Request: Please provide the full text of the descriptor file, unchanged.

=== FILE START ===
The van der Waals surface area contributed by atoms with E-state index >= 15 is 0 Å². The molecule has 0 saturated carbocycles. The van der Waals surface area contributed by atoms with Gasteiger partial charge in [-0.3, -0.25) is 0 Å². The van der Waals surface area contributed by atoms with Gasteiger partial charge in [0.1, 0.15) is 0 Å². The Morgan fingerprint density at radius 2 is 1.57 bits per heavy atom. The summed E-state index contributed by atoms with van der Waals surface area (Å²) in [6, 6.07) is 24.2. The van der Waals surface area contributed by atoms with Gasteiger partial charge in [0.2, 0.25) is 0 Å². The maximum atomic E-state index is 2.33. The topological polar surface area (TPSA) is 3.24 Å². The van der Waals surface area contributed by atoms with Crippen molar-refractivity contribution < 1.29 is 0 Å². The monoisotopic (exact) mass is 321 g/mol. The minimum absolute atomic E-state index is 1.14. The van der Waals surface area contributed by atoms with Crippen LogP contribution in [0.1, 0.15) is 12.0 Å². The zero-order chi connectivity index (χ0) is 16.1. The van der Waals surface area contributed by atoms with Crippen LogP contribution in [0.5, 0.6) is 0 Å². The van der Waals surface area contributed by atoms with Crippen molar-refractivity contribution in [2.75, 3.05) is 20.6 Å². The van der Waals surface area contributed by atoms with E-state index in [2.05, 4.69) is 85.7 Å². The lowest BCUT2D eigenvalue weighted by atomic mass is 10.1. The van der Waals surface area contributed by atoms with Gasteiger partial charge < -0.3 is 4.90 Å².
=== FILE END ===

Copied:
The van der Waals surface area contributed by atoms with E-state index >= 15 is 0 Å². The molecule has 0 saturated carbocycles. The van der Waals surface area contributed by atoms with Gasteiger partial charge in [-0.3, -0.25) is 0 Å². The van der Waals surface area contributed by atoms with Gasteiger partial charge in [0.1, 0.15) is 0 Å². The Morgan fingerprint density at radius 2 is 1.57 bits per heavy atom. The summed E-state index contributed by atoms with van der Waals surface area (Å²) in [6, 6.07) is 24.2. The van der Waals surface area contributed by atoms with Gasteiger partial charge in [0.2, 0.25) is 0 Å². The maximum atomic E-state index is 2.33. The topological polar surface area (TPSA) is 3.24 Å². The van der Waals surface area contributed by atoms with Crippen molar-refractivity contribution < 1.29 is 0 Å². The monoisotopic (exact) mass is 321 g/mol. The minimum absolute atomic E-state index is 1.14. The van der Waals surface area contributed by atoms with Crippen LogP contribution in [0.1, 0.15) is 12.0 Å². The zero-order chi connectivity index (χ0) is 16.1. The van der Waals surface area contributed by atoms with Crippen LogP contribution in [0.5, 0.6) is 0 Å². The van der Waals surface area contributed by atoms with Crippen molar-refractivity contribution in [2.75, 3.05) is 20.6 Å². The van der Waals surface area contributed by atoms with E-state index in [2.05, 4.69) is 85.7 Å². The lowest BCUT2D eigenvalue weighted by atomic mass is 10.1. The van der Waals surface area contributed by atoms with Gasteiger partial charge < -0.3 is 4.90 Å².